In a chilling assessment of Mexico’s drug war, the country’s top prosecutor said Monday that more than 5,000 people had been killed in drug violence so far this year, more than double the toll for the same period in 2007.
Atty. Gen. Eduardo Medina Mora released the figures in a meeting with a small group of journalists. It was the first official toll provided by the government in many months, and was substantially higher than the tallies being kept by Mexican newspapers.
Medina Mora said 8,150 people had been killed since President Felipe Calderon took office in December 2006. In the first 11 months of 2007, he said, 2,477 people were killed. In the same period this year, 5,376 were slain, 117% more than the previous year.
“I don’t think we’ve reached the top of the curve,” the attorney general added.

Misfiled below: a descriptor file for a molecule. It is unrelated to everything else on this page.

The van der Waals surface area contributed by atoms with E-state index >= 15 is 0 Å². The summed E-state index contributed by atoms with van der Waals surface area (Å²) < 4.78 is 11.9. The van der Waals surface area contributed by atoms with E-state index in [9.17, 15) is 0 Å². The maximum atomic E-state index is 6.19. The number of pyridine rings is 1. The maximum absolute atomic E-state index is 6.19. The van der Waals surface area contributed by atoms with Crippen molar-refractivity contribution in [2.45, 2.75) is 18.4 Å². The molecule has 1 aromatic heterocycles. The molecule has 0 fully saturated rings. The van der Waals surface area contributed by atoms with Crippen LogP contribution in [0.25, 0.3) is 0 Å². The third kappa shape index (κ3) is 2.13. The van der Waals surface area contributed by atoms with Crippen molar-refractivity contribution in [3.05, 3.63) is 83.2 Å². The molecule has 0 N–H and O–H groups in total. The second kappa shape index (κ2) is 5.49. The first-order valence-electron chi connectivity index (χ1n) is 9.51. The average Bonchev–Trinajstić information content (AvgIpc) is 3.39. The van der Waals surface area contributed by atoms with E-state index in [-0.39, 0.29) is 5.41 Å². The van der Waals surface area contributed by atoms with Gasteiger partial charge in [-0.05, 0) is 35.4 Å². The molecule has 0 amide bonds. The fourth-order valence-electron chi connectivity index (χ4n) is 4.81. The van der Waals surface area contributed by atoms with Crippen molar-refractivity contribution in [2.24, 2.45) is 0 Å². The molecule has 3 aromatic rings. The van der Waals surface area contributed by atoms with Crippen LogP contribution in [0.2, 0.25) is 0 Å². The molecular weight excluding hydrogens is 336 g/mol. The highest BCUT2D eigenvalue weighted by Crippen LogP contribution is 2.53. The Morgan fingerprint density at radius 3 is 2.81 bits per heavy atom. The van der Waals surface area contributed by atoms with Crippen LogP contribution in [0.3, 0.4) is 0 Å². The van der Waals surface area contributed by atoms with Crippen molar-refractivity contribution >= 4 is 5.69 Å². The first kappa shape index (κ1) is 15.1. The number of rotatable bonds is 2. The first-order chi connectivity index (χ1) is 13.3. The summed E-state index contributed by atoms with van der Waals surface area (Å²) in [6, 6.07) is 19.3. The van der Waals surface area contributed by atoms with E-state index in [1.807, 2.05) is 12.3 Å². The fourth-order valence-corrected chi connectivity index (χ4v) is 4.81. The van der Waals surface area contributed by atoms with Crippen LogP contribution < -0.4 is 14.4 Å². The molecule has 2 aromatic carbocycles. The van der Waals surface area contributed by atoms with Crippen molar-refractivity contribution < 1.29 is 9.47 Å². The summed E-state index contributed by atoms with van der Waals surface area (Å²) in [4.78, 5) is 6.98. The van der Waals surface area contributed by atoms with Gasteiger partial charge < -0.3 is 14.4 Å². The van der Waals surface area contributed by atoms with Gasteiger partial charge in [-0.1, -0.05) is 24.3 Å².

The jarringly candid comments came as the government is battling well-armed drug-smuggling gangs and seeks more aid and cooperation from the U.S., where most of the drugs are consumed and most of the weapons originate.
Violence has intensified and become increasingly gruesome because of splits within the most powerful group, the so-called Sinaloa cartel; the more vicious nature of newer gang leaders; and the actions of paramilitary hit men recruited by the major drug mafias.
November was a record month for deaths, with 943 people killed. Most of the slayings took place in the northern border states of Chihuahua and Baja California and in the historic birthplace of the drug trade, the Pacific coastal state of Sinaloa.
Mexican law enforcement has also suffered its worst corruption scandal in a decade, with dozens of senior officials and agents accused of accepting money to pass secrets to traffickers. Medina Mora said that had not eroded U.S. confidence in Mexico’s drug fight.
Wilkinson is a Times staff writer.